I will remember World War I. It began in central Europe in 1914 and in my home city of Ottawa, this is how many families experienced the loss of a loved one:
CBC: click here to view this map online, with interactive links.
I will remember World War II. My grandparents lived through this time. It is impossible for me to imagine the turmoil, fear, and grief that they must have all experienced. But I will remember.
Children living in war. United Kingdom, 1940. U.S. Information Agency. Creative Commons license.
Factory workers. 1939. Creative Commons license.
Mass grave. Bergen Belsen Concentration Camp. 1945. Source: US Holocaust Memorial Museum.
Bombs dropped on a section of London during the blitz. 1940-1941. My grandmother, who turns 90 this year, lived in London during the War.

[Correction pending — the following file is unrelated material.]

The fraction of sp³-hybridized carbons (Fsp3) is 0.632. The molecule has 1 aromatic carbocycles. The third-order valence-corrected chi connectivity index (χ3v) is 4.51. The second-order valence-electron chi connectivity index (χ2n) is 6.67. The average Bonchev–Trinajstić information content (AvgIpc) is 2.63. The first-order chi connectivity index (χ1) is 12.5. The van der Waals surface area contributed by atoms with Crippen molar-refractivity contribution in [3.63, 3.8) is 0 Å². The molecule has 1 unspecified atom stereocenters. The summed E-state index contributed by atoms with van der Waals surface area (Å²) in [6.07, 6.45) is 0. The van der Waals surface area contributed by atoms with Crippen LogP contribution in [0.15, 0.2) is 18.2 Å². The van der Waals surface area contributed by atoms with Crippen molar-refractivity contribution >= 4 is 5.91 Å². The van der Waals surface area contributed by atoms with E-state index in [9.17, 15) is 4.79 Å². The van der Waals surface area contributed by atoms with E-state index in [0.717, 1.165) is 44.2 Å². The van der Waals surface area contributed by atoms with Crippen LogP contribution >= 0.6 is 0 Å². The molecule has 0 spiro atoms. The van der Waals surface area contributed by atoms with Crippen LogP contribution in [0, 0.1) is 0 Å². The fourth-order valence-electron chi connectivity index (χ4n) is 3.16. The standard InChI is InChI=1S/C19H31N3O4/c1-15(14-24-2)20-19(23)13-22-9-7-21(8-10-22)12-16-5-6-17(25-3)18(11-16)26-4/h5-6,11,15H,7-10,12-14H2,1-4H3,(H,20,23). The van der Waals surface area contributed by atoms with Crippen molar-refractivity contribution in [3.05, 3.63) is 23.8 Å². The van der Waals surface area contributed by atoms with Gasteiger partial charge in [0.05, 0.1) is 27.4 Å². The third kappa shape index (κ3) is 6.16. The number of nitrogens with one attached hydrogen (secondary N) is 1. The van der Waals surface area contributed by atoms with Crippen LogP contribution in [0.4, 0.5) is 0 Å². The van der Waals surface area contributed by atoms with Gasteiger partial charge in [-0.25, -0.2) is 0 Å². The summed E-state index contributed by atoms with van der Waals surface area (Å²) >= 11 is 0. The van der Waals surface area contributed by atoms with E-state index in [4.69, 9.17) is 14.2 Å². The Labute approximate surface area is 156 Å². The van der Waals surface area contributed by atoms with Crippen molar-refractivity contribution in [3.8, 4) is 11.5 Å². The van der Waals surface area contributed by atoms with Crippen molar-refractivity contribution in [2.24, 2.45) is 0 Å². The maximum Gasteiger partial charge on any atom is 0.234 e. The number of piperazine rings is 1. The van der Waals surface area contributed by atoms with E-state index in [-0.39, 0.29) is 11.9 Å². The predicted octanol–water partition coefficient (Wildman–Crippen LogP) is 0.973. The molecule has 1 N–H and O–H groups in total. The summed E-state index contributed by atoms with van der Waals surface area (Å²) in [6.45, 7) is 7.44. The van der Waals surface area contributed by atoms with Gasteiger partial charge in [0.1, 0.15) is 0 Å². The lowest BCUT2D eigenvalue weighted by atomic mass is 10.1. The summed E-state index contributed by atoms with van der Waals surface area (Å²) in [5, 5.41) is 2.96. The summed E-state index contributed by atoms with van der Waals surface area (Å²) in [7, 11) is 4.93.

Since this time, my father, brother, and uncle have all proudly served in the Canadian Forces. I can’t imagine the courage it takes to sign yourself up to serve your country. But I remember that they did so.
I will remember the men and women who have served in wars that were not “world” wars, but certainly wars nonetheless. Living and experiencing war must scar a person deeply. I remember those who served in Afghanistan and Iraq.
Canadian soldiers in Afghanistan. 2002.
Taylor Morris, quadruple amputee. Photo credit: Todd Dodd.
Canada is known has a peacekeeping nation. I am proud to be Canadian, and I haven’t forgotten these men and woman. I’m grateful to all those who have served in our peacekeeping missions.
I’ve always been terrible with remembering dates. History was never my strong suit in school. But on November 11th, we all need to recall our country’s history and remember those who have given their blood, sweat, and tears to create the democratic, free country that we live in.